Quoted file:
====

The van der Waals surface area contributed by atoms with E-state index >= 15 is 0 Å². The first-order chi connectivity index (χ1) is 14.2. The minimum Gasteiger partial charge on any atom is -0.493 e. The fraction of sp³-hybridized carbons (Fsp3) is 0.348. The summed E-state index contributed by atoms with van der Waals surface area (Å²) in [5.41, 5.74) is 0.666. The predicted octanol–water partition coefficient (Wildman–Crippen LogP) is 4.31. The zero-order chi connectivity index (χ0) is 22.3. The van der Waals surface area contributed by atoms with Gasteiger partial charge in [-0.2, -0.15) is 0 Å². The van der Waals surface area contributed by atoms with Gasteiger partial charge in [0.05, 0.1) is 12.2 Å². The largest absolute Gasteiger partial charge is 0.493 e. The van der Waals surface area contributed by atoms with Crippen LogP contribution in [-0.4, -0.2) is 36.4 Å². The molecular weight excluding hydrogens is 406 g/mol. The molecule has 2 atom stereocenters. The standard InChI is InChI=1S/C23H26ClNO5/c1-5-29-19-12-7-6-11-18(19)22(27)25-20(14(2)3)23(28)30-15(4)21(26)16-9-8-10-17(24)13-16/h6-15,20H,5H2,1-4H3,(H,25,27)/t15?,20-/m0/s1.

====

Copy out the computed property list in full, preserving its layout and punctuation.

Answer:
The van der Waals surface area contributed by atoms with E-state index >= 15 is 0 Å². The first-order chi connectivity index (χ1) is 14.2. The minimum Gasteiger partial charge on any atom is -0.493 e. The fraction of sp³-hybridized carbons (Fsp3) is 0.348. The summed E-state index contributed by atoms with van der Waals surface area (Å²) in [5.41, 5.74) is 0.666. The predicted octanol–water partition coefficient (Wildman–Crippen LogP) is 4.31. The zero-order chi connectivity index (χ0) is 22.3. The van der Waals surface area contributed by atoms with Gasteiger partial charge in [-0.2, -0.15) is 0 Å². The van der Waals surface area contributed by atoms with Gasteiger partial charge in [0.05, 0.1) is 12.2 Å². The largest absolute Gasteiger partial charge is 0.493 e. The van der Waals surface area contributed by atoms with Crippen LogP contribution in [-0.4, -0.2) is 36.4 Å². The molecular weight excluding hydrogens is 406 g/mol. The molecule has 2 atom stereocenters. The standard InChI is InChI=1S/C23H26ClNO5/c1-5-29-19-12-7-6-11-18(19)22(27)25-20(14(2)3)23(28)30-15(4)21(26)16-9-8-10-17(24)13-16/h6-15,20H,5H2,1-4H3,(H,25,27)/t15?,20-/m0/s1.